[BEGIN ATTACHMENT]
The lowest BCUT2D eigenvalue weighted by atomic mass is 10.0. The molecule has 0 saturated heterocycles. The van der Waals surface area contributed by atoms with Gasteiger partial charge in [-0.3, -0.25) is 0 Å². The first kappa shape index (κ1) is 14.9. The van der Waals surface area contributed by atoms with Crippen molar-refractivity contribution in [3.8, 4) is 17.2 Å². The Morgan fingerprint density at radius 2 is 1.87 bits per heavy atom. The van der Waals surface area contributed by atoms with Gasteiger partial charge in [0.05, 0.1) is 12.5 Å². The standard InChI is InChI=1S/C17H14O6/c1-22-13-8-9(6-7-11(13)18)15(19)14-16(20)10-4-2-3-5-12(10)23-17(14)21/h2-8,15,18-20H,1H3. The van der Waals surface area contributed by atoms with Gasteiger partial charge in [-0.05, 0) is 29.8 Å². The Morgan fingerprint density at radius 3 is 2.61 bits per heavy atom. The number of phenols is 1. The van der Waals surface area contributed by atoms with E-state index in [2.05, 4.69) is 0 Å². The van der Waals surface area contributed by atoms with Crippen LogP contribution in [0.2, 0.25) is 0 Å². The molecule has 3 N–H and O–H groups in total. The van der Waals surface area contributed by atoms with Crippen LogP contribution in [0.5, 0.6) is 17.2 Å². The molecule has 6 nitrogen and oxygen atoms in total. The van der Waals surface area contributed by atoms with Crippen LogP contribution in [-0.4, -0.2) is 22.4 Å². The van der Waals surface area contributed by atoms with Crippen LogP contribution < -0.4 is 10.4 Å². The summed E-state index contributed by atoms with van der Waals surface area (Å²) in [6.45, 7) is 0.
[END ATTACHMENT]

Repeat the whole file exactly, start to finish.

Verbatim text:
The lowest BCUT2D eigenvalue weighted by atomic mass is 10.0. The molecule has 0 saturated heterocycles. The van der Waals surface area contributed by atoms with Gasteiger partial charge in [-0.3, -0.25) is 0 Å². The first kappa shape index (κ1) is 14.9. The van der Waals surface area contributed by atoms with Crippen molar-refractivity contribution in [3.8, 4) is 17.2 Å². The Morgan fingerprint density at radius 2 is 1.87 bits per heavy atom. The van der Waals surface area contributed by atoms with Gasteiger partial charge in [0.05, 0.1) is 12.5 Å². The standard InChI is InChI=1S/C17H14O6/c1-22-13-8-9(6-7-11(13)18)15(19)14-16(20)10-4-2-3-5-12(10)23-17(14)21/h2-8,15,18-20H,1H3. The van der Waals surface area contributed by atoms with Gasteiger partial charge in [-0.05, 0) is 29.8 Å². The Morgan fingerprint density at radius 3 is 2.61 bits per heavy atom. The number of phenols is 1. The van der Waals surface area contributed by atoms with E-state index in [2.05, 4.69) is 0 Å². The van der Waals surface area contributed by atoms with Crippen LogP contribution in [0.2, 0.25) is 0 Å². The molecule has 3 N–H and O–H groups in total. The van der Waals surface area contributed by atoms with Crippen LogP contribution in [0.5, 0.6) is 17.2 Å². The molecule has 6 nitrogen and oxygen atoms in total. The van der Waals surface area contributed by atoms with Crippen LogP contribution in [-0.4, -0.2) is 22.4 Å². The van der Waals surface area contributed by atoms with Crippen LogP contribution < -0.4 is 10.4 Å². The summed E-state index contributed by atoms with van der Waals surface area (Å²) in [6.45, 7) is 0.